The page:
Macronutrients 101: Cholesterol

In my previous posts on lipids, I have mentioned cholesterol. I thought it’d be important to dedicate a whole post to cholesterol because a lot of people don’t have a solid understanding of what it is. I hear people talking about cholesterol and LDL, using the two terms interchangeably, or automatically assuming that cholesterol clogs arteries.  Well let’s dispel some of these myths 😉

Cholesterol is a macronutrient required for metabolism and cell structure in animals but not plants. Hence, only animal food products contain cholesterol. The four ring steroid structure of cholesterol makes it insoluble in water and is the reason it’s considered to be a fat. However, it is structurally and functionally different from triglycerides.

In our society, cholesterol has a horrible reputation as people fail to understand that it is absolutely essential for our bodies. In fact, our cells are capable of making cholesterol out of acetyl-CoA, a component of glucose metabolism. This same building block is involved in fatty acid synthesis but the two pathways involve two different sets of enzymes. Now before anyone gets excited, cholesterol synthesis is a tightly regulated process and glucose doesn’t magically turn into unnecessary cholesterol.

Well then, what does cholesterol do?

As I’ve previously explained, the cell membrane is made up of phospholipids. In order to make phospholipid bilayers more fluid, there are cholesterol molecules embedded within it. This allows for various protein channels to be found in the membrane which can transport other proteins or molecules in or out of the cell.

Not only is cholesterol found in cell membranes but it also acts as the starting material for manufacturing various hormones. These hormones include sex hormones (estrogen, progesterone, testosterone), cortisol, and aldosterone. Note how all of these hormones have the same four ring steroid backbone.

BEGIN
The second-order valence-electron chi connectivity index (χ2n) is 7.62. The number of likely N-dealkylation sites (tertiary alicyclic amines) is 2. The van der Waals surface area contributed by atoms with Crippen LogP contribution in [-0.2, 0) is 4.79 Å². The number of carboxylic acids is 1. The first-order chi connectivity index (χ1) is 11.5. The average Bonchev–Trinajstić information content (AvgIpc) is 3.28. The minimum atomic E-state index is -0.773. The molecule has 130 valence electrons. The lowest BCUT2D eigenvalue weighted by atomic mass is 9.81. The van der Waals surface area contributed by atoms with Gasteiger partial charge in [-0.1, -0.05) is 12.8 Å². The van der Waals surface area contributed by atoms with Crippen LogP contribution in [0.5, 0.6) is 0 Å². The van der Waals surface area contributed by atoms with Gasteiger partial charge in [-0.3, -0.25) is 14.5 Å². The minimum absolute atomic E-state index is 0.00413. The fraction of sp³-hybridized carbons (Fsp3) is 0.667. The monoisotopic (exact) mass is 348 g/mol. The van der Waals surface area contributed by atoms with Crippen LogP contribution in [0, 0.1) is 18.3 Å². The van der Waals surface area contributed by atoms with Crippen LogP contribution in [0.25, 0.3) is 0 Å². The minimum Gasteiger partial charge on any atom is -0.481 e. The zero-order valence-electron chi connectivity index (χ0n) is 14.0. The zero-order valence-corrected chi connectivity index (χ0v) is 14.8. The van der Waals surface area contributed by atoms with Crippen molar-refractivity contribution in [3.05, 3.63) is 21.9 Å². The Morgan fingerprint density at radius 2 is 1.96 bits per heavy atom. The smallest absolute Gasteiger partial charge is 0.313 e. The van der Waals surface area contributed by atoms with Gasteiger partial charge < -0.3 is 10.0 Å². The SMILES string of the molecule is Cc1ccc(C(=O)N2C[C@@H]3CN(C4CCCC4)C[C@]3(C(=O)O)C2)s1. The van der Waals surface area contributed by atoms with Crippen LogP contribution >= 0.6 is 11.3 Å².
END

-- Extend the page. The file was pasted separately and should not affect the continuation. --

Furthermore, cholesterol is a precursor for vitamin D and is used by the liver to make bile acids. These bile acids are crucial for helping us digest fats.

As with almost anything health related, balance is key. Although cholesterol is vital for our bodies, too much of it in the bloodstream has profound health consequences. Hence, our bodies have devised sophisticated strategies to keep plasma cholesterol levels intact. These mechanisms include:

* Synthesizing new cholesterol

* Reducing cholesterol absorption in the intestines

* Pumping cholesterol into or out of a cell

* Transporting cholesterol to the intestines for excretion

Now you may wondering, what LDL and HDL are? Low-density and high-density lipoproteins are carriers of cholesterol. Remember that cholesterol is insoluble in water and since our blood is water based, cholesterol needs a transportation shuttle. LDL is what transports cholesterol to cells that require it. Alternatively, HDL is where cholesterol is packaged for excretion. In this way you can think of LDL as “bad” since it raises blood cholesterol levels while HDL is “good” because it remove cholesterol from the body.

ldl vs hdl

Does cholesterol cause heart disease? Yes, in the bloodstream LDL oxidation triggers an immune response that leads to plaque formation.

Does dietary cholesterol cause heart disease? I wish I had a concrete answer… The thing is that dietary cholesterol absorption is complex and there’re high interpersonal variations in percentage of dietary cholesterol absorbed. By no means would I recommend someone to eat foods high in cholesterol. Personally, I think more research needs to be done and this topic deserves a follow up in-depth post of its own 😉

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